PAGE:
Date of Award

12-31-2019

Document Type

Thesis

Degree Name

Master of Science in Biology - (M.S.)

Department

Federated Department of Biological Sciences

First Advisor

Fortune, Eric Scott

Second Advisor

Rotstein, Horacio G.

Third Advisor

Severi, Kristen E.

Abstract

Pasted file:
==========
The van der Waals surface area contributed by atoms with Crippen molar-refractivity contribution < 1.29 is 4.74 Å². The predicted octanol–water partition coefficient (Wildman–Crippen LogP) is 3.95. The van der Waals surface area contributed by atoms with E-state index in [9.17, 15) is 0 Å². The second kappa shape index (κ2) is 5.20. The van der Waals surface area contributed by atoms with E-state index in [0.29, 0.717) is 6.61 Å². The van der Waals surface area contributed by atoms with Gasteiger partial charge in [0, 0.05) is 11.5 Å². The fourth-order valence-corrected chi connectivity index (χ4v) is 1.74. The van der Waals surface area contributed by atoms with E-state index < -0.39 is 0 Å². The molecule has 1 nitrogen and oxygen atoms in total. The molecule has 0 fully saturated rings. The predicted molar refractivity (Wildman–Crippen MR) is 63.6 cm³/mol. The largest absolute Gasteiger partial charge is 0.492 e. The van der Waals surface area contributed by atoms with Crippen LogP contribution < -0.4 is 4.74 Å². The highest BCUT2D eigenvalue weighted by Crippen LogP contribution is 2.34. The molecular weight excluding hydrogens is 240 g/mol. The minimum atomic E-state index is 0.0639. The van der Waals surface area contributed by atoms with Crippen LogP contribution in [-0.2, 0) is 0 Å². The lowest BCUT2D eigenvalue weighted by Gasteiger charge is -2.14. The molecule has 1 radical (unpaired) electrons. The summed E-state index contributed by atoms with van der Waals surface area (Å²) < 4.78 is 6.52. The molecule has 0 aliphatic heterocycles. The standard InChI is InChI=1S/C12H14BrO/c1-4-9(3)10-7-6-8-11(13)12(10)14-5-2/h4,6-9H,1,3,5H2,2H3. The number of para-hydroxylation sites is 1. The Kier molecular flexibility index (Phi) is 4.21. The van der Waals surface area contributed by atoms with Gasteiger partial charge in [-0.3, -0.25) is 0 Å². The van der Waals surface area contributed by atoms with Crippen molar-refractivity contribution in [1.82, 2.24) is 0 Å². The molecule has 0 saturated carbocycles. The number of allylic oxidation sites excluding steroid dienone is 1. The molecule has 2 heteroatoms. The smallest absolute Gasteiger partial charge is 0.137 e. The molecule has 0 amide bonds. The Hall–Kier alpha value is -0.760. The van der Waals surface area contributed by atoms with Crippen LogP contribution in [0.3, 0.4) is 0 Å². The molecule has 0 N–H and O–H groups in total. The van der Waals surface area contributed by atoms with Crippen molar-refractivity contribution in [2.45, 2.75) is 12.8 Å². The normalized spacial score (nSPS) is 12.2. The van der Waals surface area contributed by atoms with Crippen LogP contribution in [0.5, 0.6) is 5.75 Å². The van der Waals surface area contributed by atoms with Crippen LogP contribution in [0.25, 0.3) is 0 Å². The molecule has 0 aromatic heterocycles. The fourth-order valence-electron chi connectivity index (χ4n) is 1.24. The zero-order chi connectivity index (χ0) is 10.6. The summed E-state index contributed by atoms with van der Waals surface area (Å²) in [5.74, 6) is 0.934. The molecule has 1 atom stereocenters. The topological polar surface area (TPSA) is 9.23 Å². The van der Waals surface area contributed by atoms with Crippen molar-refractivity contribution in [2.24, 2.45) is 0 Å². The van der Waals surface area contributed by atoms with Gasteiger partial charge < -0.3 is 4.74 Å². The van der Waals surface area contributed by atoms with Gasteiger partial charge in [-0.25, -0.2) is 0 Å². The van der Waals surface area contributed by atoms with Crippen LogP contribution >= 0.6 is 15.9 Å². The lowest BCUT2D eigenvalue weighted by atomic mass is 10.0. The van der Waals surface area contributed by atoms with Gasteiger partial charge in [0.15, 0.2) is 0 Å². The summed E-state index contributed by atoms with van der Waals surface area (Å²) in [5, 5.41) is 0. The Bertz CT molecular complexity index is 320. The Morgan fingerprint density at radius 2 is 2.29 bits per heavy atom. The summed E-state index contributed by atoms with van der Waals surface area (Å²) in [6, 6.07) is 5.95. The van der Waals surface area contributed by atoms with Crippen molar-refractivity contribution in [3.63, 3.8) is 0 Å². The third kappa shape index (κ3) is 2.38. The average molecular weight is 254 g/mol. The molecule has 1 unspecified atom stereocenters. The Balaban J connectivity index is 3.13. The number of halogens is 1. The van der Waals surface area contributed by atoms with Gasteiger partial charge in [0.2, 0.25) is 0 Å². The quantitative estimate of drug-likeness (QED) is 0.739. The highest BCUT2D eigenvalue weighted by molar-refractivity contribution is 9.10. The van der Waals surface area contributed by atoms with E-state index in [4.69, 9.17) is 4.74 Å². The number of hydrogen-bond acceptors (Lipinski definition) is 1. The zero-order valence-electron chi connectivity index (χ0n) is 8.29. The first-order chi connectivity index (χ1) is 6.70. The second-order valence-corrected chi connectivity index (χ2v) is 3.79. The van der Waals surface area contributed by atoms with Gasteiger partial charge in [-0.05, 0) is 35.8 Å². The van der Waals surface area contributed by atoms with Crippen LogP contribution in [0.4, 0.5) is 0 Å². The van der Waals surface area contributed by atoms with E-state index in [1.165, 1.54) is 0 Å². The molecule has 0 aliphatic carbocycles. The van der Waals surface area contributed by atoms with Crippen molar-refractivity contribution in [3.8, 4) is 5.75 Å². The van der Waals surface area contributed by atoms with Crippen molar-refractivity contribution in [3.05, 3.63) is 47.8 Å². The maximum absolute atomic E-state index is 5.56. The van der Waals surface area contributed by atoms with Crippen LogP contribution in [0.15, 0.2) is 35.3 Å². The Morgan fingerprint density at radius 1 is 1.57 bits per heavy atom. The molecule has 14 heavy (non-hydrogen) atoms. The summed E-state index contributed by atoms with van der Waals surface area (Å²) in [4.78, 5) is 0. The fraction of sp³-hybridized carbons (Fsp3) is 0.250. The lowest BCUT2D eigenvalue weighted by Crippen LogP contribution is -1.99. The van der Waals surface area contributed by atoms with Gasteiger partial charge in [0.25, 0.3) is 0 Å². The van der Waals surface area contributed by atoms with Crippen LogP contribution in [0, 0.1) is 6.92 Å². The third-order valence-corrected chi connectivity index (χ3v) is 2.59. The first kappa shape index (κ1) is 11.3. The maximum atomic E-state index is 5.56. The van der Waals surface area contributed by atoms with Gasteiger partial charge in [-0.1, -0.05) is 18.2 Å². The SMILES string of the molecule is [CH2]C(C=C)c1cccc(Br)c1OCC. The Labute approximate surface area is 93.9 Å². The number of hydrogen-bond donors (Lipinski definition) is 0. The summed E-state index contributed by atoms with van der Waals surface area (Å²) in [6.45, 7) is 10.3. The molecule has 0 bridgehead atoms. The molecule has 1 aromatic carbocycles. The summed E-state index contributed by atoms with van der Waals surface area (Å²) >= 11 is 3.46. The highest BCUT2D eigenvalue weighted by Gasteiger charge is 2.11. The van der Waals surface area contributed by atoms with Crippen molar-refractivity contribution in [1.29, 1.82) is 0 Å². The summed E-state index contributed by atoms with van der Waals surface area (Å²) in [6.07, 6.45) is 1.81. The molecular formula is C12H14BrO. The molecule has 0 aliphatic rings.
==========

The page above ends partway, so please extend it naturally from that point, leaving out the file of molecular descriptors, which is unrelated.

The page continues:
Predicting seasonal variation in influenza epidemics is an ongoing challenge. To better predict seasonal influenza and provide early warning of pandemics, a novel approach to Influenza-Like-Illness (ILI) prediction was developed. This approach combined a deep neural network with ILI, climate, and population data. A predictive model was created using a deep neural network based on TensorFlow 2.0 Beta. The model used Long-Short Term Memory (LSTM) nodes. Data was collected from the Center for Disease Control, the National Center for Environmental Information (NCEI) and the United States Census Bureau. These parameters were temperature, precipitation, wind speed, population size, vaccination rate and vaccination efficacy. Temperature was confirmed as the greatest predictor for ILI rates, with precipitation providing a small increase in predictive power. After training, the model was able to predict ILI rates 10 weeks out. As a result of this thesis, a framework was developed that may be applied to weekly ILI tracking as well as early prediction of outlier pandemic years.

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